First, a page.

It might be an explanation. And Jim Dickinson is no nitwit, of course. He is the man Dylan describes in his Theme Time Radio Hour as that magical musical maestro from Memphis, “the kind of guy you could call to play piano, fix a tractor, or make red coleslaw from scratch.” And this magical musical maestro thinks “Red River Shore” is the best thing we recorded, calling the recording amazing and the song remarkable. Still, Jim’s guess as to why Dylan rejects “Red River Shore”, bored by playing repetitious parts, doesn’t seem entirely conclusive. Apart from those four versions of “Red River Shore”, Dylan also records a very long version of “Highlands”, three versions of “Can’t Wait” and three versions of “Mississippi”… Dylan’s patience and stamina don’t seem to be too bad these days.

Surely the music cannot be a problem either. The musical accompaniment of both versions we know (of Tell Tale Signs) is, as Dickinson also implies, beyond criticism. Well, obviously; Augie Meyers, Duke Robillard, Jim Keltner, Bob Dylan, Jim Dickinson, Bucky Baxter… in the studio there’s an A-team of musicians with a grand total of about 200 years of experience at Premier League level – these guys could have made a good song out of “Driftin’ Too Far From Shore” even on a bad day. The sound then, perhaps? Yes, the #2 on Disc 3 of Tell Tale Signs, the version with the even stronger Tex-Mex colour and Dylan’s voice “drier” and mixed a bit further back, does have a different sound, but the first version, on Disc 1, is not at all that far away from the sound of Time Out Of Mind.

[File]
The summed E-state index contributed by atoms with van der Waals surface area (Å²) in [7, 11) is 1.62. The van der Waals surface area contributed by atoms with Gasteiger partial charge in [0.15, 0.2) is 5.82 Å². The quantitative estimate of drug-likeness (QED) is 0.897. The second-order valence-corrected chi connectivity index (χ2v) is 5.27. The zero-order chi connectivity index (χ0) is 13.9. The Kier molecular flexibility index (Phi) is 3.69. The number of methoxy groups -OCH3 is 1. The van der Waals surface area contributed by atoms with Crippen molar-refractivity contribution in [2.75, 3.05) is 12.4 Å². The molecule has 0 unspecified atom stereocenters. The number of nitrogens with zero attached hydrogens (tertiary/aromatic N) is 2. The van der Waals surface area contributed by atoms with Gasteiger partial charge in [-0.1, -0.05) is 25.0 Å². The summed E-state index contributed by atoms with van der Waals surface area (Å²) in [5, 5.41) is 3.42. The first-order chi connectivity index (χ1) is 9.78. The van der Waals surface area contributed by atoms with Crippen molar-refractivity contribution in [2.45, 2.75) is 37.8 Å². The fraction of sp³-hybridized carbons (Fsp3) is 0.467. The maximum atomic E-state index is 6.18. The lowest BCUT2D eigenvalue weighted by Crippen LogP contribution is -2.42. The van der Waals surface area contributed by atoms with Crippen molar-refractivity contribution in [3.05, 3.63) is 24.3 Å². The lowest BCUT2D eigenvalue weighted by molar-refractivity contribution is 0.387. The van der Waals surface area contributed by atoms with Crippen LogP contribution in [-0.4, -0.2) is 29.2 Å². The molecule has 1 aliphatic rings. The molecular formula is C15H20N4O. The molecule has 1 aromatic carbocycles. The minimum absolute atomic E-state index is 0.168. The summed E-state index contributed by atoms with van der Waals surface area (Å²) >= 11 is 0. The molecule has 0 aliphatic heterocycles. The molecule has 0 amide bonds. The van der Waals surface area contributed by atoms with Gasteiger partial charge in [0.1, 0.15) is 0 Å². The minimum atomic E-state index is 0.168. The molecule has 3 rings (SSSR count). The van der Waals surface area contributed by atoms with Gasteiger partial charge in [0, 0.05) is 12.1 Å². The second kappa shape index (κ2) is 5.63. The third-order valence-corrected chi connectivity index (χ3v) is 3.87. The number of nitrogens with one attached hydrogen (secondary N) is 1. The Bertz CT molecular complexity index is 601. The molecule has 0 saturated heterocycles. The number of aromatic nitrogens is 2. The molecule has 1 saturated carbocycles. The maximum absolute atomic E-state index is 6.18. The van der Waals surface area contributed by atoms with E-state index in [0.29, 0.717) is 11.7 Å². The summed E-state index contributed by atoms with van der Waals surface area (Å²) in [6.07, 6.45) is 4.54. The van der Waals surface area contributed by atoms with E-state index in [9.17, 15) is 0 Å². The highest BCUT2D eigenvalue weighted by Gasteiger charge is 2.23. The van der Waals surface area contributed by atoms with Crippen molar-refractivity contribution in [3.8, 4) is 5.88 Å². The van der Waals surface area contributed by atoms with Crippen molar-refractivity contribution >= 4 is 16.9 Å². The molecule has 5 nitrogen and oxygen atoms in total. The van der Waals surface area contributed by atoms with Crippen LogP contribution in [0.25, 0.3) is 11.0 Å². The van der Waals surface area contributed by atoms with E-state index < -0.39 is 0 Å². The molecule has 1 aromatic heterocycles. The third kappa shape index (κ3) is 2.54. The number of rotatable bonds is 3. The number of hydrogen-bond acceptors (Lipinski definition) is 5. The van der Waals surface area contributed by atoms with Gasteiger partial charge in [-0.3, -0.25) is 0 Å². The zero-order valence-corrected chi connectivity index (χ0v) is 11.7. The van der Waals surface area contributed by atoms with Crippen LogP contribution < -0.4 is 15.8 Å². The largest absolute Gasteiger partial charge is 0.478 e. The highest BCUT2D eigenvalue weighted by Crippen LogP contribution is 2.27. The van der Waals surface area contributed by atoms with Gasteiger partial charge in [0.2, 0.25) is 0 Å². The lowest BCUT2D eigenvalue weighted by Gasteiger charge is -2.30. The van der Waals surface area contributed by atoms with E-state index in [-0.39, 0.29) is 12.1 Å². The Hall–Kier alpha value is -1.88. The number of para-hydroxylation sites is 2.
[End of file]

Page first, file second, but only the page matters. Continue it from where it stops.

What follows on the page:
The lyrics then. Maybe the master is still dissatisfied with the lyrics – kind of how he explained the rejection of “Blind Willie McTell” at the time; because the song was “not finished”. Possible. True, the lyrics do seem somewhat aimless. But on the other hand, it has more than enough gems to overcome something as debatable as “lack of direction”. The opening, for starters, has a classic, cast-iron poetic power;

Some of us turn off the lights and we live
In the moonlight shooting by
Some of us scare ourselves to death in the dark
To be where the angels fly
Pretty maids all in a row lined up
Outside my cabin door
I’ve never wanted any of ’em wanting me
’Cept the girl from the Red River shore

Already looks like one of the great songs, the really magic ones, the ones that play themselves.

 

To be continued. Next up Red River Shore part 3: Pretty angels all flying in a row

Jochen is a regular reviewer of Dylan’s work on Untold. His books, in English, Dutch and German, are available via Amazon both in paperback and on Kindle:

 

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4 Responses to Red River Shore (1997) part 2: The importance of capturing spontaneity

  1. Larry Fyffe says:

    Diction that brings to mind, at least for some, the classic:

    From the lightning in the sky
    As it passed me flying by …
    Of a demon in my view
    (Edgar Allen Poe)

  2. Larry Fyffe says:

    *Allan….”Alone”

  3. Frank says:

    You know what, the fact that he starts nearly every verse with ”Well I” is a big, big turn-off! It’s the main reason I rarely play it.
    After listening back to it he must have come to the same conclusion and left it of the album. A wise decision!

  4. Jochen says:

    To a certain extent recognisable, Frank. But then again: the exact same reproach can be made regarding Absolutely Sweet Marie and Leopard-Skin Pill-Box Hat (to name but two of many examples). I’m guessing here, but I bet that all those “opening-wells” bother you a lot less with those songs.
    Still, I can sympathize – at first, I didn’t really understand the mythical status of “Red River Shore” either. But I am converted. Probably because I played the song dozens of times while writing this series of articles. “Steter Tropfen höhlt den Stein“, as our German friends say – constant dripping wears away the stone.